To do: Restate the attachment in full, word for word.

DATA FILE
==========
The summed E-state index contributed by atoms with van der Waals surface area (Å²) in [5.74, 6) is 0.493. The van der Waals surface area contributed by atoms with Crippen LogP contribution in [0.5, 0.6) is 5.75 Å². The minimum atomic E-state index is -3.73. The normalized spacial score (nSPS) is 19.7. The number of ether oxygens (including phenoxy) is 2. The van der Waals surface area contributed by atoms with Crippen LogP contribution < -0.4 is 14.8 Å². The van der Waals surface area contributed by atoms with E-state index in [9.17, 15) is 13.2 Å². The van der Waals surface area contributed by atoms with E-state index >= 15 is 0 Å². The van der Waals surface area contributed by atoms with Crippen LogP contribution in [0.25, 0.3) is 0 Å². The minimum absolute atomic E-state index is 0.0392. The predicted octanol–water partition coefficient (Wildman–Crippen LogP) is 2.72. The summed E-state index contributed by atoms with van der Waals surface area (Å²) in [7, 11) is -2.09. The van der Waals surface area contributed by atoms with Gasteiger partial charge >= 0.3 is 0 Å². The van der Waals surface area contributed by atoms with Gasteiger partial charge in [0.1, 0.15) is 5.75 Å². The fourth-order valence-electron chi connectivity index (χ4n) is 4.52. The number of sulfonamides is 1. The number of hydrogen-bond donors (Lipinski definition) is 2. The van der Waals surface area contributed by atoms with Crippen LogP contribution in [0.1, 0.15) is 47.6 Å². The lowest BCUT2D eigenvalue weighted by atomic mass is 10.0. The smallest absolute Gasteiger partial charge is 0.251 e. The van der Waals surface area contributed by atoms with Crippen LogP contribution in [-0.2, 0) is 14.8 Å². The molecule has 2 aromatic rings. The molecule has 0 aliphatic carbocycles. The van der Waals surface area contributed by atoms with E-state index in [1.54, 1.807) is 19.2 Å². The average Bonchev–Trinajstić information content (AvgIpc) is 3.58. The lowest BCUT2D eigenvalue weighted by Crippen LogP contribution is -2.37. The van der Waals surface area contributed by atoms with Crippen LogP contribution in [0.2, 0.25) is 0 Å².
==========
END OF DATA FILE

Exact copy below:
The summed E-state index contributed by atoms with van der Waals surface area (Å²) in [5.74, 6) is 0.493. The van der Waals surface area contributed by atoms with Crippen LogP contribution in [0.5, 0.6) is 5.75 Å². The minimum atomic E-state index is -3.73. The normalized spacial score (nSPS) is 19.7. The number of ether oxygens (including phenoxy) is 2. The van der Waals surface area contributed by atoms with Crippen LogP contribution < -0.4 is 14.8 Å². The van der Waals surface area contributed by atoms with E-state index in [9.17, 15) is 13.2 Å². The van der Waals surface area contributed by atoms with E-state index >= 15 is 0 Å². The van der Waals surface area contributed by atoms with Crippen LogP contribution in [0.25, 0.3) is 0 Å². The minimum absolute atomic E-state index is 0.0392. The predicted octanol–water partition coefficient (Wildman–Crippen LogP) is 2.72. The summed E-state index contributed by atoms with van der Waals surface area (Å²) in [7, 11) is -2.09. The van der Waals surface area contributed by atoms with Gasteiger partial charge >= 0.3 is 0 Å². The van der Waals surface area contributed by atoms with Gasteiger partial charge in [0.1, 0.15) is 5.75 Å². The fourth-order valence-electron chi connectivity index (χ4n) is 4.52. The number of sulfonamides is 1. The number of hydrogen-bond donors (Lipinski definition) is 2. The van der Waals surface area contributed by atoms with Crippen LogP contribution in [0.1, 0.15) is 47.6 Å². The lowest BCUT2D eigenvalue weighted by atomic mass is 10.0. The smallest absolute Gasteiger partial charge is 0.251 e. The van der Waals surface area contributed by atoms with Crippen LogP contribution in [-0.2, 0) is 14.8 Å². The molecule has 2 aromatic rings. The molecule has 0 aliphatic carbocycles. The van der Waals surface area contributed by atoms with E-state index in [1.54, 1.807) is 19.2 Å². The average Bonchev–Trinajstić information content (AvgIpc) is 3.58. The lowest BCUT2D eigenvalue weighted by Crippen LogP contribution is -2.37. The van der Waals surface area contributed by atoms with Crippen LogP contribution in [0.2, 0.25) is 0 Å².